Self-care is big business. One of the reasons capitalist ideas of self-care thrive is the perception that money gives access to quick fixes. Get a facial, have your nails done, go on a weekend getaway, treat yourself to a fancy meal and buy that outfit you have been eyeing for weeks. While these things are nice and feel good in the moment, they do little to improve the quality of our lives. We know quite well prevention is better than cure when it comes to physical health and the same applies to self-care. To take better care of ourselves, we need to be able to reduce stress, maintain a manageable workload and remember that we are humans, not robots.
In the psychological section of the worksheet, we were asked to consider the space we give ourselves to notice our “inner experience” which is described as listening to our thoughts, beliefs, attitudes and feelings. This is another area that drew low scores from most people in the room.
On average, we have 6,000 thoughts every day and many of them are things we repeat to ourselves.
How much time do we spend paying attention to the narratives to we give ourselves? Carla recommended slowing down and noticing the emotions situations elicit. What do you feel? Are there any thoughts that trigger that feeling? Does the feeling result in a sensation in your body? We often avoid engaging our feelings, viewing them as inherently bad. We sometimes even label them distractions. While it may be counterintuitive, being able to sit with, interrogate and understand our feelings is critical to overall wellbeing.
When we got to the section on relationships, Carla realized we need to spend a fair amount of time on the importance of saying no. It is difficult to decline requests coming from loved ones. The women in the room told of their tendencies to say no, but feel the need to explain themselves.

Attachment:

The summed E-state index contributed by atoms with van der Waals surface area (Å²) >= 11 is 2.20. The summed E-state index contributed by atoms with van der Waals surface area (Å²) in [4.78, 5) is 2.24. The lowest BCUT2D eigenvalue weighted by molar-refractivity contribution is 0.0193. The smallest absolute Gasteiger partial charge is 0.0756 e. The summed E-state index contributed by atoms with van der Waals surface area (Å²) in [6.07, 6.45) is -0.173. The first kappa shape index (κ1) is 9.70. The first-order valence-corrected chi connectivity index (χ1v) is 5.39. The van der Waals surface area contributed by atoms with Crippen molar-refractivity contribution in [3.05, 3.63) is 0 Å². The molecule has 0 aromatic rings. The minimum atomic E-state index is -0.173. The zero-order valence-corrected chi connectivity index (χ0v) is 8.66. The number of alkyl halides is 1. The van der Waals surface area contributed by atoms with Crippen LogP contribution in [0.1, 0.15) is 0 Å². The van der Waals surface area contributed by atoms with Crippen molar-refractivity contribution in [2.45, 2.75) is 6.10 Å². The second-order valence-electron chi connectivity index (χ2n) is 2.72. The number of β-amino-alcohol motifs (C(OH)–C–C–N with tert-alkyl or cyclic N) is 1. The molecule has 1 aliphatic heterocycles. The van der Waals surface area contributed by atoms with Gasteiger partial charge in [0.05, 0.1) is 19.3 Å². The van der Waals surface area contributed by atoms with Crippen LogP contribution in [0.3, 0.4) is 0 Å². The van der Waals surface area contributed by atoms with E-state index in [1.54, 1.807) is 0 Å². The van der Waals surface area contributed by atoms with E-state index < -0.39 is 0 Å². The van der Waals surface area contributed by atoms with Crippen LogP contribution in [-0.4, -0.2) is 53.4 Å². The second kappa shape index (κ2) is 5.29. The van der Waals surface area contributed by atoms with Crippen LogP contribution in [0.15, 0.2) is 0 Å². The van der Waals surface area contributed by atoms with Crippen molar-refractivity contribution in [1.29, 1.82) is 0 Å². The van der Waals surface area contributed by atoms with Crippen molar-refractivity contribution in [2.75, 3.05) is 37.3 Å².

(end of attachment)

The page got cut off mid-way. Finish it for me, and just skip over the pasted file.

We often feel obligated to give sound reasons for not being able or willing to do something. We want to be nice. We do not want to be seen as mean. We do not want to be on karma’s bad side. There are so many reasons to say yes when we need to say no.
When a participant said they did not want to hurt people’s feelings, Carla asked, “Do you want to hurt yourself?” We often put other people’s feelings above our own wellbeing, and in many cases, those people would not want us to do that. A participant noted that she often says yes when she needs to say no because she worries about how the person will get help if she does not offer it. At this point, Carla talked about the need to remind herself that she is not a neurosurgeon, and there is definitely someone else who can help. We do not have to be martyrs.
Women are not superheroes. We have definitely started to buy in to the hype and celebrate our strength and emotional intelligence. It can be nice to feel superior sometimes. This, however, does not serve us when we are overworked, living under the pressure of unrealistic expectations that we stretch ourselves to meet.
Weekly nail appointments, new lipstick, and eating moringa leaves are not heavy enough to bring the scale to balance. Self-care is not a single act, or a one-day affair. To be effective, it has to be integrated into our daily lives. It is eating well, exercising, setting and keeping boundaries, saying no, acknowledging our feelings, spending time with loved ones, taking regular breaks and asking for help.
Self-care is recognizing when we feel whole and light, asking ourselves why we feel that way and doing our best to replicate those factors so the feeling is as close to constant as possible. If we are going to be strong, and care, and nurture, it only makes sense to start with ourselves.